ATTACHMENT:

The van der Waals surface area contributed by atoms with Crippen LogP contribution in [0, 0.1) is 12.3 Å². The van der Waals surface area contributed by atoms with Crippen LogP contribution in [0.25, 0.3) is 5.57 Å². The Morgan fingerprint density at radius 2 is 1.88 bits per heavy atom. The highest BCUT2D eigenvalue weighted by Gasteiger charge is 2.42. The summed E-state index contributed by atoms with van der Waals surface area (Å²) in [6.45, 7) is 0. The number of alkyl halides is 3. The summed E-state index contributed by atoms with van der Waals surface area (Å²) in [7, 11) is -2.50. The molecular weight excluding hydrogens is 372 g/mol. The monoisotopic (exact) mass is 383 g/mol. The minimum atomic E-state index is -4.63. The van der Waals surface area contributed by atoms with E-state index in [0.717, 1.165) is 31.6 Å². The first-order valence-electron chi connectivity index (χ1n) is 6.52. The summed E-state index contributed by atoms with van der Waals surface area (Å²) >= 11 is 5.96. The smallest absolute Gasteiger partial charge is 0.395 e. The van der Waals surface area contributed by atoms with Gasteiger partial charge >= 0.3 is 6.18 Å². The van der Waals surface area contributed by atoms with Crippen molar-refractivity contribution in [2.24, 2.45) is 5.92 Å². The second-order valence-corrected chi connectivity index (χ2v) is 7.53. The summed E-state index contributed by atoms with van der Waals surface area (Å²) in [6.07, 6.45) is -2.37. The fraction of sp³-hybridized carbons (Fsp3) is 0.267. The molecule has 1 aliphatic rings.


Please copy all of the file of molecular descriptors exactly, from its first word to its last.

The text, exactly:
The van der Waals surface area contributed by atoms with Crippen LogP contribution in [0, 0.1) is 12.3 Å². The van der Waals surface area contributed by atoms with Crippen LogP contribution in [0.25, 0.3) is 5.57 Å². The Morgan fingerprint density at radius 2 is 1.88 bits per heavy atom. The highest BCUT2D eigenvalue weighted by Gasteiger charge is 2.42. The summed E-state index contributed by atoms with van der Waals surface area (Å²) in [6.45, 7) is 0. The number of alkyl halides is 3. The summed E-state index contributed by atoms with van der Waals surface area (Å²) in [7, 11) is -2.50. The molecular weight excluding hydrogens is 372 g/mol. The monoisotopic (exact) mass is 383 g/mol. The minimum atomic E-state index is -4.63. The van der Waals surface area contributed by atoms with E-state index in [0.717, 1.165) is 31.6 Å². The first-order valence-electron chi connectivity index (χ1n) is 6.52. The summed E-state index contributed by atoms with van der Waals surface area (Å²) >= 11 is 5.96. The smallest absolute Gasteiger partial charge is 0.395 e. The van der Waals surface area contributed by atoms with Gasteiger partial charge >= 0.3 is 6.18 Å². The van der Waals surface area contributed by atoms with Crippen molar-refractivity contribution in [2.24, 2.45) is 5.92 Å². The second-order valence-corrected chi connectivity index (χ2v) is 7.53. The summed E-state index contributed by atoms with van der Waals surface area (Å²) in [6.07, 6.45) is -2.37. The fraction of sp³-hybridized carbons (Fsp3) is 0.267. The molecule has 1 aliphatic rings.